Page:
TitleA comparision study of migratory raptor distribution and habitat use at the Cape May peninsula stopover
NameFrank, Cristina A. (author), Burger, Joanna (chair), Lathrop, Richard (internal member), Lockwood, Julie (internal member), Niles, Larry (outside member), Rutgers University, Graduate School - New Brunswick,
SubjectEcology and Evolution,
Birds of prey--Migration,
DescriptionStopover habitats must provide sufficient resources for migratory birds to rest and refuel before negotiating ecological barriers and continuing migration. The pressure of finding suitable habitat intensifies when migrants encounter stopovers that have been degraded by human activities. There is limited documentation of how migrants respond to altered landscapes. This comparison study evaluated potential relationships between changes in habitat use and distribution of migratory raptors and changes in the landscape at Cape May Peninsula, New Jersey by replicating point count surveys originally conducted in the late 1980s. This valuable coastal stopover provides resources for fall migrants as they prepare to cross the 18km-wide Delaware Bay. Habitat loss and degradation has occurred throughout the Cape May Peninsula with the greatest losses occurring in the lower 10km. Migratory raptors concentrated near their crossing point in the lower 10km in all survey years, however in 2002, there was a significant decline in the number of raptors observed in this region of the peninsula. Raptors were more evenly distributed throughout northern regions of the study area suggesting that migrants are extending their search for suitable stopover habitat into areas of the peninsula where availability is greater. Coupled with accelerated habitat loss within the concentration area between the survey periods, our data suggest that raptors are responding to the degraded landscape by exhibiting greater variation in habitat use, weaker relationships with specific habitat types, spending more time using habitat and are utilizing portions of the peninsula outside of the traditional concentration area. These results identify the need for conservation and protection of priority stopover areas and a diversity of habitats throughout the entire Cape May stopover, including the expansion of regulatory protection for habitats as far north as 20km from the lower 10km concentration area of the peninsula. This study also suggests that habitat at both the local and landscape levels influence habitat use and distribution at Cape May Peninsula.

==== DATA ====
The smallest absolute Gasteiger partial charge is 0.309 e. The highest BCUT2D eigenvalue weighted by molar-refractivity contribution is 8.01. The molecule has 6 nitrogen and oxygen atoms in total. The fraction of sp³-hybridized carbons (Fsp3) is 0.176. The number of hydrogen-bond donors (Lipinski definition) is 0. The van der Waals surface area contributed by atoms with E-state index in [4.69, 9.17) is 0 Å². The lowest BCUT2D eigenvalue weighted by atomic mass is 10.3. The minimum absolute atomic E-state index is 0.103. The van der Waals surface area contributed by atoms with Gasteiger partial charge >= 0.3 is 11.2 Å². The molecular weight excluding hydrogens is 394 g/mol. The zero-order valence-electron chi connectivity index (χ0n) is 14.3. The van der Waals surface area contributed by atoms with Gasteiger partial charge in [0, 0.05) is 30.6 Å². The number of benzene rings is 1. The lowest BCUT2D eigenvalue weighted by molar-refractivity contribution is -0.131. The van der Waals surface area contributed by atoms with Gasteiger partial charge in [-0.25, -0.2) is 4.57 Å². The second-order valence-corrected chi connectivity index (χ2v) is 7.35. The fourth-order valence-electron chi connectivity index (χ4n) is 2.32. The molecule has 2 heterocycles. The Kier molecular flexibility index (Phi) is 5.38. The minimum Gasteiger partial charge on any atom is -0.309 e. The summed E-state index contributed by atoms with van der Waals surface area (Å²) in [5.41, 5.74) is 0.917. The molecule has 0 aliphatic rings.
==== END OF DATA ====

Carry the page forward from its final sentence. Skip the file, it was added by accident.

NoteIncludes bibliographical references (p. 62-64).
CollectionGraduate School - New Brunswick Electronic Theses and Dissertations
RightsThe author owns the copyright to this work.